An 80-year-old statue depicting former president Theodore Roosevelt on horseback, high above an Indigenous man and an African man standing on each side, will be removed from the front steps of the American Museum of Natural History.

"The Statue has long been controversial because of the hierarchical composition that places one figure on horseback and the others walking alongside, and many of us find its depictions of the Native American and African figures and their placement in the monument racist," a statement on the museum's website says. "While the Statue is owned by the City, the Museum recognizes the importance of taking a position at this time. We believe that the Statue should no longer remain and have requested that it be moved."

The museum building and property is owned by New York City; the NY Times reports that the museum proposed the removal and the city agreed.

"Over the last few weeks, our Museum community has been profoundly moved by the ever-widening movement for racial justice that has emerged after the killing of George Floyd," the museum statement also reads. "We also have watched as the attention of the world and the country has increasingly turned to statues and monuments as powerful and hurtful symbols of systemic racism."

The statue attracted controversy for years. In October 2017, hundreds of activists, from groups including Decolonize this Place, NYC Stands with Standing Rock, and the Black Youth Project 100, unfurled "Decolonize This City" banner inside the museum during an anti-Columbus Day action and asked for the removal of the statue among the demands.

Two weeks later, the statue was vandalized with red paint.

A statue of President Theodore Roosevelt was defaced with red paint early Thursday morning outside the American Museum of Natural History.<br>

The AMNH notes that between 2017 and 2018 the "Mayoral Advisory Commission on City Art, Monuments, and Markers considered whether to remove the Statue along with two other New York City monuments and one historical marker. The Commission did not reach consensus on the Statue, and the City directed that it should stay in place with additional interpretation and context to be provided by the Museum."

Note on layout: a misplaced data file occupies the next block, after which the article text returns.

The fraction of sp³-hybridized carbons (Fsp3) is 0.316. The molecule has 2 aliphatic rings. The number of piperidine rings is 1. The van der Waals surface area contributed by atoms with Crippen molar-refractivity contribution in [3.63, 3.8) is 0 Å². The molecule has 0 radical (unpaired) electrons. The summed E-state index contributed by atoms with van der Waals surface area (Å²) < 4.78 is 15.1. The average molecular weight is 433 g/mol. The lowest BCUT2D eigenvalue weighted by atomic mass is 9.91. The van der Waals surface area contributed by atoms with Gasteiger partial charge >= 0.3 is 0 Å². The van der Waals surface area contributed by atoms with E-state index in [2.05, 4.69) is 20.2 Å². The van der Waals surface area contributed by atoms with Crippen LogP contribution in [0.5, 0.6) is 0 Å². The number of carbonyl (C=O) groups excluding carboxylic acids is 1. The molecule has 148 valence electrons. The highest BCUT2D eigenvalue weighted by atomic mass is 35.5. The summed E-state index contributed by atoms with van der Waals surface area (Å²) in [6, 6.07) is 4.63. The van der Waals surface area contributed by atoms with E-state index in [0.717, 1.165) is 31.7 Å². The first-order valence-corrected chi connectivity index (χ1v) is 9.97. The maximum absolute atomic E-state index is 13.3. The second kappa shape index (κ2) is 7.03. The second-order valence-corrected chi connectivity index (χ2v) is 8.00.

That context is the museum's "Addressing the Statue" exhibition, which includes analysis from scholars and artists. Andrew Ross, a professor and director of the American Studies program at NYU, said, "I would call it a monument to white supremacy because of the [portrayal] of the three figures: the figure on horseback who is clearly superior and relying on the labor of those on foot who are clearly in a subordinate position."

The museum will still honor Roosevelt's contribution to conservation by naming the Hall of Biodiversity after; the AMNH says they "will remain the site of New York State’s official memorial to Theodore Roosevelt." Theodore Roosevelt IV, a great-grandson who is also on the museum's board, told the Times, "The world does not need statues, relics of another age, that reflect neither the values of the person they intend to honor nor the values of equality and justice. The composition of the Equestrian Statue does not reflect Theodore Roosevelt’s legacy. It is time to move the statue and move forward."

It is unclear when exactly the statue will be removed.